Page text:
Aspiring star from Shrewsbury pursues his dream
By Ryan Massad, Contributing Writer
Shrewsbury – Shrewsbury resident Andrew (“AC”) Cosenza has been writing comedy skits for as long as he can remember. He would put on costumes, prepare scripts and entertain family – or anyone else willing to watch. In 1999, Cosenza finally took his passion to the next level, and managed to secure a slot on Shrewsbury public access channel for his own television show.
The show was originally called “The AC and Tully Show,” featuring Andrew and childhood friend Sean O’Toole. The two would do comedy sketches around Shrewsbury, inspired by the once-popular work of MTV’s Tom Green.
As high school came to an end, O’Toole decided to leave the show for college, leaving Cosenza with a decision regarding his future.
“I wanted to do it for a career,” AC said. “That’s when I really started taking it seriously.”
And so “The AC Show” was born.
Cosenza would eventually sign a deal with Charter, allowing his new show to be played in not only Shrewsbury, but Worcester and surrounding towns as well. Although the show immediately developed a cult-like local following, there were still plenty of people it had yet to appeal to. Cosenza found that featuring celebrities as guest stars was a quick way to catch the attention of new viewers.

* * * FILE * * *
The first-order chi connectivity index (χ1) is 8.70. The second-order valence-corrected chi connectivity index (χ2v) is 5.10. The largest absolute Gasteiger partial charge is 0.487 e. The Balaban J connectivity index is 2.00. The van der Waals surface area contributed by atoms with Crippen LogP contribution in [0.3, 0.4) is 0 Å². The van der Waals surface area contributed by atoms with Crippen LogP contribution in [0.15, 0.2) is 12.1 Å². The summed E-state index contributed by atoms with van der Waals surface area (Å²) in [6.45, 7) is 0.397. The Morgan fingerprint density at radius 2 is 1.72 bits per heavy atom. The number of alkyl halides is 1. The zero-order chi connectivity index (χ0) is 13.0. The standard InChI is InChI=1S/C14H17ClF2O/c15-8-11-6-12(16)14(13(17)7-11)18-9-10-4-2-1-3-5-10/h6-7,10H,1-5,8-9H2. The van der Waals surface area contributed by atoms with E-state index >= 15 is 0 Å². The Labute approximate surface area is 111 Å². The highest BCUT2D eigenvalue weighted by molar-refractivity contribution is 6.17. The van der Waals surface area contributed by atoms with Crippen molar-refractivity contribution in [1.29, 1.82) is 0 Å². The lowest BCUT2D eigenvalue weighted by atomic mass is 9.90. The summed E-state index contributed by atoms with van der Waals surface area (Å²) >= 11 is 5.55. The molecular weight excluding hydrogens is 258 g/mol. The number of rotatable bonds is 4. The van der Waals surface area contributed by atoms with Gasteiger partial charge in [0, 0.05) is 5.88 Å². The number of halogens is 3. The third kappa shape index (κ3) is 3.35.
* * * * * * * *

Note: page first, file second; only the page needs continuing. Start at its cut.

The first celebrity featured on the show was former Boston Bruin, and WAAF morning show co-host, Lyndon Byers, whose weatherman character has since become recurring on the show. Other celebrities to appear include the rest of the WAAF morning show crew, Gary Busey and Jason Mewes, as well as rappers Afroman, Tech Nine and Saigon.
There are also several non-famous guest stars featured on the show, including Shrewsbury High alumni Joey Tonelli, Dom DiGiovanni, Robert Therrien, Anthony Elworthy and Andrew’s younger brother Justin. All contribute to different skits, including “Fuler’s Christmas,” “Power Wheel Drive-Thru,” and “AC on the Streetz.”
“I couldn’t do the show without my friends,” Cosenza said. “They have full-time jobs, yet they still take time out of their days to help me out.”
Recently, Cosenza and friends have started to film hidden-camera skits, where a hidden camera placed on ties and glasses, catch the awkwardly hilarious conversations between AC and locals. So, if you find yourself having an odd conversation with a man in Buddy Holly-type frames, be sure to smile.
Lately, AC has been focused on his show’s YouTube page. Nearly every skit from the show’s 10-year history is posted, as well as some unreleased work. This has brought in a whole new wave of viewers, most of whom had never seen the show before.
“I first knew the show was getting a lot of fans when I met one particular fan,” AC said. “He told me how much he loved the show, so much so that he’d even get a tattoo of my show’s logo.” The tattoo session was featured on the show.
As for the future, AC has started his own production company, Ace Productions, which he uses to self-produce the AC Show. He’s also developing a pilot to pitch to larger networks in the upcoming year. If and when this young funny-man finally hits it big, he surely will not leave Shrewsbury behind.
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